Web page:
Schlumberger makes money when drilling activity picks up, as it has for much of 2017. The surge in drilling in North America, in particular, is working in Schlumberger’s favor. Meanwhile, the oilfield services sector will be able to demand higher prices for their rigs and services as the market tightens.

On top of that, the international market is set to improve, meaning Schlumberger will profit on the shale drilling frenzy, but also on more drilling around the world.

Interestingly, Schlumberger is pursuing a new growth model under its Schlumberger Production Management (SPM), which means participating in upstream projects using its own capital, sort of like private equity. Rather than simply charging for services, Schlumberger would become an equity partner in projects. The margins are higher than the rest of the company’s business units. The model earned Schlumberger $1.4 billion in revenue last year, a figure that the company expects to double in two years.

#4 Anadarko Petroleum (NYSE: APC)

Anadarko Petroleum became the first major shale company to cut spending in response to the most recent downturn in prices. Unlike some of the other picks on this list, Anadarko is a more conservative choice based on preserving cash flow and reducing expenditures.

Anadarko said it would slash 2017 capex by $300 million, and its share price initially jumped more than 4 percent the day after the announcement. Unlike in years past, Wall Street no longer exclusively rewards companies with high growth rates, but also those that focus on cash flow and profitability.

If the initial response from the Street is anything to go on, it looks like investors were pleased with Anadarko’s more conservative approach to the year. That means it could outperform its peers if it hangs back and lets others drill themselves into oblivion.

#5 Continental Resources (NYSE:CLR)

One of the largest Bakken shale drillers, Continental Resources is headed up by the omnipresent Harold Hamm, who carries a lot of weight with market watchers. Hamm’s company also has a strong presence in Oklahoma’s Anadarko Woodford play.

Continental has been slammed over the past year by low oil prices, with its share price trading at the lower end of its 52-week range. But at just $33 per share, the risk is on the upside.

Goldman Sachs recently made Continental one of its top shale E&Ps in a note to investors, citing the company’s “favorable combination of growth/deleveraging/valuation.” The investment bank argued that Continental is oversold at this point.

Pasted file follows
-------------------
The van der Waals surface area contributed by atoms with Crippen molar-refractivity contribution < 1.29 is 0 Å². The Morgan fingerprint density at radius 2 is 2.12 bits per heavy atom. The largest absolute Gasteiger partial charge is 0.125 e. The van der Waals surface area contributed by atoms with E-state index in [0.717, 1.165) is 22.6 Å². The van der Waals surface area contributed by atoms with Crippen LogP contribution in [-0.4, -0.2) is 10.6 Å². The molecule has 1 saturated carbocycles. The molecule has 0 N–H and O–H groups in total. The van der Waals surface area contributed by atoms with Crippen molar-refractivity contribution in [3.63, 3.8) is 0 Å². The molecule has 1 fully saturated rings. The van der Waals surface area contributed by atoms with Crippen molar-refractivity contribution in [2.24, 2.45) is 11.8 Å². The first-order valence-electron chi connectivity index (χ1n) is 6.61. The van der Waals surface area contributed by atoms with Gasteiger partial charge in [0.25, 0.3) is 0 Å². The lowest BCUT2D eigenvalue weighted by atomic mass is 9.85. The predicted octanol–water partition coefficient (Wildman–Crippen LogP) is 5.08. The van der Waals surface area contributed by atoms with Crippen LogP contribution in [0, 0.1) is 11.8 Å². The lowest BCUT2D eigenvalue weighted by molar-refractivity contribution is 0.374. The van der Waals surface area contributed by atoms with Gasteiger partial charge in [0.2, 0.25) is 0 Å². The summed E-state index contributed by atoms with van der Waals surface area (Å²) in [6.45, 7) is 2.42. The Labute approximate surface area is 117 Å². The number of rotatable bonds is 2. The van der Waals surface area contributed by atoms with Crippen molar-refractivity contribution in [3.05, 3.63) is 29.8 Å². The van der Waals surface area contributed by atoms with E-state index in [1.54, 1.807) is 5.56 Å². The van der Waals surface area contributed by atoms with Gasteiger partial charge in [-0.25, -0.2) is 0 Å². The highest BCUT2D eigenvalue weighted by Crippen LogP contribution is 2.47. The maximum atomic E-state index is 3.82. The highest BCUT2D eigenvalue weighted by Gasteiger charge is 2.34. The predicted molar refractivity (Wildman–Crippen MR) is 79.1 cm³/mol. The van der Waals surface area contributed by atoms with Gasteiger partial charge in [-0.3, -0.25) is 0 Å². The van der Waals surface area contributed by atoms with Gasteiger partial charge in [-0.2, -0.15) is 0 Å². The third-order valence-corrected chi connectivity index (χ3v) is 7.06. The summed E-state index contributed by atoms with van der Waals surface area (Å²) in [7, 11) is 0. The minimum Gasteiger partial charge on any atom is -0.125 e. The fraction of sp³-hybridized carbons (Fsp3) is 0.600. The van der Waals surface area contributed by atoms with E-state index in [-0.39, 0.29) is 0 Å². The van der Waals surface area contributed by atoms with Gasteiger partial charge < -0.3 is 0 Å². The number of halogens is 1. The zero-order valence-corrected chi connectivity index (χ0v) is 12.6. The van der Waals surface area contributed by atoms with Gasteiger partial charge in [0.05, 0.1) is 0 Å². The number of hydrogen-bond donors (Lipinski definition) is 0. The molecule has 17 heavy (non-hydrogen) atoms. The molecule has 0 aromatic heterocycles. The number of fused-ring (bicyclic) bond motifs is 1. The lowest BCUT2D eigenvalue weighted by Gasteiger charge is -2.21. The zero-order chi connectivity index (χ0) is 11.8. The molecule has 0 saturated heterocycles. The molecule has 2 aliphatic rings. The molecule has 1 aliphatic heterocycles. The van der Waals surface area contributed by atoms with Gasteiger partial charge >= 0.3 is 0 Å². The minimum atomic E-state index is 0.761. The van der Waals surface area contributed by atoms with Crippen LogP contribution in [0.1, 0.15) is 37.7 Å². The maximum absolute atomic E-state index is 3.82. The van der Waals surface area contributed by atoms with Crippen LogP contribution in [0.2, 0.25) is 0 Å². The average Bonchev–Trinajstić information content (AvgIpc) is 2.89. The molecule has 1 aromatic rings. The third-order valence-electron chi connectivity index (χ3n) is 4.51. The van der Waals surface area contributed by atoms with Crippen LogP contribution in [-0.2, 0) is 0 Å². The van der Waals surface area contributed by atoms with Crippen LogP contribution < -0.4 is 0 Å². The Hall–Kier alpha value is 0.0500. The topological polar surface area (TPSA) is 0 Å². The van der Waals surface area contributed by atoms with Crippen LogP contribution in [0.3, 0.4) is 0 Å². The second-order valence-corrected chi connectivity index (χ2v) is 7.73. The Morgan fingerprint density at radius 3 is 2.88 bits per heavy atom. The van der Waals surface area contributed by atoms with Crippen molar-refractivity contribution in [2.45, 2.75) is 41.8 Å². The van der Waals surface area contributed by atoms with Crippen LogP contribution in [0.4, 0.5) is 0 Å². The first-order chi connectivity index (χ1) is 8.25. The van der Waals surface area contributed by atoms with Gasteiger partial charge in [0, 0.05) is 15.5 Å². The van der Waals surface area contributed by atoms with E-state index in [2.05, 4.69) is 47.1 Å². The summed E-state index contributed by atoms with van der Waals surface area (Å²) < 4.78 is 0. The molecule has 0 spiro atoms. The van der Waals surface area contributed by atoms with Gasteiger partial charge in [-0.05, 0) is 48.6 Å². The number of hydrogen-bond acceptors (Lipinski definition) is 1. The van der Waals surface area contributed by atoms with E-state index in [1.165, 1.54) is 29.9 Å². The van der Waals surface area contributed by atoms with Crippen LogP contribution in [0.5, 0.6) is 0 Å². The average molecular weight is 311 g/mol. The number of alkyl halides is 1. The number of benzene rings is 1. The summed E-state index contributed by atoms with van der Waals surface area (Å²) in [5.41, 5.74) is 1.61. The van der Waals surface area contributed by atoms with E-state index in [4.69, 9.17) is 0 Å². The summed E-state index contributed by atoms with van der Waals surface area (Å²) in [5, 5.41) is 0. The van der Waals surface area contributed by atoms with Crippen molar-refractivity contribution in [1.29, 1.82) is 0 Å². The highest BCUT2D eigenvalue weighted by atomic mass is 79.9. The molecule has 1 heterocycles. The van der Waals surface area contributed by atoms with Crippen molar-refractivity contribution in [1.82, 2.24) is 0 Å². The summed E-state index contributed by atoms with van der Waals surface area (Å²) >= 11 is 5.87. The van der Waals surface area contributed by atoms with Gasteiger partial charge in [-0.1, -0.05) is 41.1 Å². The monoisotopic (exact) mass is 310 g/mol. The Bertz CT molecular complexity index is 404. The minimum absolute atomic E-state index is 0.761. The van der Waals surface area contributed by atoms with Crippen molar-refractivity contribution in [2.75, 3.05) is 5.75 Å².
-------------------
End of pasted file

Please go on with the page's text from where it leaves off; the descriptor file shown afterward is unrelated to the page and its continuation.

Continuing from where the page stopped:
Goldman also said that it expects Continental to end the year with a growing volume of drilled but uncompleted wells, which might impact production this year, but lead to more potential in 2018 as those wells come online.

Honorable mentions:

BHP Billiton Ltd. (NYSE:BHP): This giant not only mines metals, it also extracts oil and natural gas and has a diverse set of assets to that end in the Gulf of Mexico, Australia, Trinidad and Tobago. If natgas continues to rise, this will be a good play.

PDC Energy. (NASDAQ: PDCE): This is a major natural gas player, and it’s been around forever. Last year wasn’t kind to it, but its shares are now trading sideways and there may be some upside in the near future.

By Joao Peixe

Legal Disclaimer/Disclosure: This piece is an advertorial and has been paid for. This document is not and should not be construed as an offer to sell or the solicitation of an offer to purchase or subscribe for any investment. No information in this Report should be construed as individualized investment advice. A licensed financial advisor should be consulted prior to making any investment decision. We make no guarantee, representation or warranty and accept no responsibility or liability as to its accuracy or completeness. Expressions of opinion are those of Oilprice.com only and are subject to change without notice. Oilprice.com assumes no warranty, liability or guarantee for the current relevance, correctness or completeness of any information provided within this Report and will not be held liable for the consequence of reliance upon any opinion or statement contained herein or any omission. Furthermore, we assume no liability for any direct or indirect loss or damage or, in particular, for lost profit, which you may incur as a result of the use and existence of the information, provided within this Report.